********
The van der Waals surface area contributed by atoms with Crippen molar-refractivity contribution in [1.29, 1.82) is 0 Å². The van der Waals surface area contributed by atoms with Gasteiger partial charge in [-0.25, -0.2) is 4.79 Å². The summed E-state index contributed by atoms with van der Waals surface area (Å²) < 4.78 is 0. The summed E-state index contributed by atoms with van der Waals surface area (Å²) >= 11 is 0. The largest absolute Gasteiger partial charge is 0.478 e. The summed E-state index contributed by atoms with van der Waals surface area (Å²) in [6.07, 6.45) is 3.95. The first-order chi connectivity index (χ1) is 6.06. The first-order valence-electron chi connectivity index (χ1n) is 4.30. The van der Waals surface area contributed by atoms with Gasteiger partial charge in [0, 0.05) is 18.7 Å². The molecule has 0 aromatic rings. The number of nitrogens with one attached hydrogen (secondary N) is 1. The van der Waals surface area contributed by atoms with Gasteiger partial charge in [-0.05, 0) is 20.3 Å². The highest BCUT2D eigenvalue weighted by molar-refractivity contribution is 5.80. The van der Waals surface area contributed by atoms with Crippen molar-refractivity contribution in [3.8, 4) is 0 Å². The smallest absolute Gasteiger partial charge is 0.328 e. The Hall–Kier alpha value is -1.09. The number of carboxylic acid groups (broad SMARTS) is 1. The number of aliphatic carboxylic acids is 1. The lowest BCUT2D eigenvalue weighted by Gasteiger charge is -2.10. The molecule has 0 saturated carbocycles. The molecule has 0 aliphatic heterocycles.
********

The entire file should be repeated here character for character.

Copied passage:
The van der Waals surface area contributed by atoms with Crippen molar-refractivity contribution in [1.29, 1.82) is 0 Å². The van der Waals surface area contributed by atoms with Gasteiger partial charge in [-0.25, -0.2) is 4.79 Å². The summed E-state index contributed by atoms with van der Waals surface area (Å²) < 4.78 is 0. The summed E-state index contributed by atoms with van der Waals surface area (Å²) >= 11 is 0. The largest absolute Gasteiger partial charge is 0.478 e. The summed E-state index contributed by atoms with van der Waals surface area (Å²) in [6.07, 6.45) is 3.95. The first-order chi connectivity index (χ1) is 6.06. The first-order valence-electron chi connectivity index (χ1n) is 4.30. The van der Waals surface area contributed by atoms with Gasteiger partial charge in [0, 0.05) is 18.7 Å². The molecule has 0 aromatic rings. The number of nitrogens with one attached hydrogen (secondary N) is 1. The van der Waals surface area contributed by atoms with Gasteiger partial charge in [-0.05, 0) is 20.3 Å². The highest BCUT2D eigenvalue weighted by molar-refractivity contribution is 5.80. The van der Waals surface area contributed by atoms with Crippen molar-refractivity contribution in [3.8, 4) is 0 Å². The smallest absolute Gasteiger partial charge is 0.328 e. The Hall–Kier alpha value is -1.09. The number of carboxylic acid groups (broad SMARTS) is 1. The number of aliphatic carboxylic acids is 1. The lowest BCUT2D eigenvalue weighted by Gasteiger charge is -2.10. The molecule has 0 saturated carbocycles. The molecule has 0 aliphatic heterocycles.